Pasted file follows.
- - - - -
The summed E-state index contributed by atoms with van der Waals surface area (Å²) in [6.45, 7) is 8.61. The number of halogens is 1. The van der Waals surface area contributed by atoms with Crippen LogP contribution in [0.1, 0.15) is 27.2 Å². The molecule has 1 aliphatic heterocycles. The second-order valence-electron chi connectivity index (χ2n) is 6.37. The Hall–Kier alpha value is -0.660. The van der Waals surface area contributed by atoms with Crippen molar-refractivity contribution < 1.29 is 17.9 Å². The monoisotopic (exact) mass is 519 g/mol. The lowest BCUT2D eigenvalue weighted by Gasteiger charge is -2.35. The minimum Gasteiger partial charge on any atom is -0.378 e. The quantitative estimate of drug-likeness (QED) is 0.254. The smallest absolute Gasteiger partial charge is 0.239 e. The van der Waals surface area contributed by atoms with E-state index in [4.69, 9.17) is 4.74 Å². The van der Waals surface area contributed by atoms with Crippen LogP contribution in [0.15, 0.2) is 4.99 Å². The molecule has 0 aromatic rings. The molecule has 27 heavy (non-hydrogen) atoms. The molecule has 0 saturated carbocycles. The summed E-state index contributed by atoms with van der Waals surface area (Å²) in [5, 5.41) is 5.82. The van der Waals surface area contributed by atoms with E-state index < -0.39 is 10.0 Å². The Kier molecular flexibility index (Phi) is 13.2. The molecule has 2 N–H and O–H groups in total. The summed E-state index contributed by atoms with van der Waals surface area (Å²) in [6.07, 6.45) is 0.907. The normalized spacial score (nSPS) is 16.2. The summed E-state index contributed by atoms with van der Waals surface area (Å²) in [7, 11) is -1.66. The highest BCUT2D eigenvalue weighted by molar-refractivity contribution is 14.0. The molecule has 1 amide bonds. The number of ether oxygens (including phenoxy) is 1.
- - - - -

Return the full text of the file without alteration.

The summed E-state index contributed by atoms with van der Waals surface area (Å²) in [6.45, 7) is 8.61. The number of halogens is 1. The van der Waals surface area contributed by atoms with Crippen LogP contribution in [0.1, 0.15) is 27.2 Å². The molecule has 1 aliphatic heterocycles. The second-order valence-electron chi connectivity index (χ2n) is 6.37. The Hall–Kier alpha value is -0.660. The van der Waals surface area contributed by atoms with Crippen molar-refractivity contribution < 1.29 is 17.9 Å². The monoisotopic (exact) mass is 519 g/mol. The lowest BCUT2D eigenvalue weighted by Gasteiger charge is -2.35. The minimum Gasteiger partial charge on any atom is -0.378 e. The quantitative estimate of drug-likeness (QED) is 0.254. The smallest absolute Gasteiger partial charge is 0.239 e. The van der Waals surface area contributed by atoms with E-state index in [4.69, 9.17) is 4.74 Å². The van der Waals surface area contributed by atoms with Crippen LogP contribution in [0.15, 0.2) is 4.99 Å². The molecule has 0 aromatic rings. The molecule has 27 heavy (non-hydrogen) atoms. The molecule has 0 saturated carbocycles. The summed E-state index contributed by atoms with van der Waals surface area (Å²) in [5, 5.41) is 5.82. The van der Waals surface area contributed by atoms with E-state index < -0.39 is 10.0 Å². The Kier molecular flexibility index (Phi) is 13.2. The molecule has 2 N–H and O–H groups in total. The summed E-state index contributed by atoms with van der Waals surface area (Å²) in [6.07, 6.45) is 0.907. The normalized spacial score (nSPS) is 16.2. The summed E-state index contributed by atoms with van der Waals surface area (Å²) in [7, 11) is -1.66. The highest BCUT2D eigenvalue weighted by molar-refractivity contribution is 14.0. The molecule has 1 amide bonds. The number of ether oxygens (including phenoxy) is 1.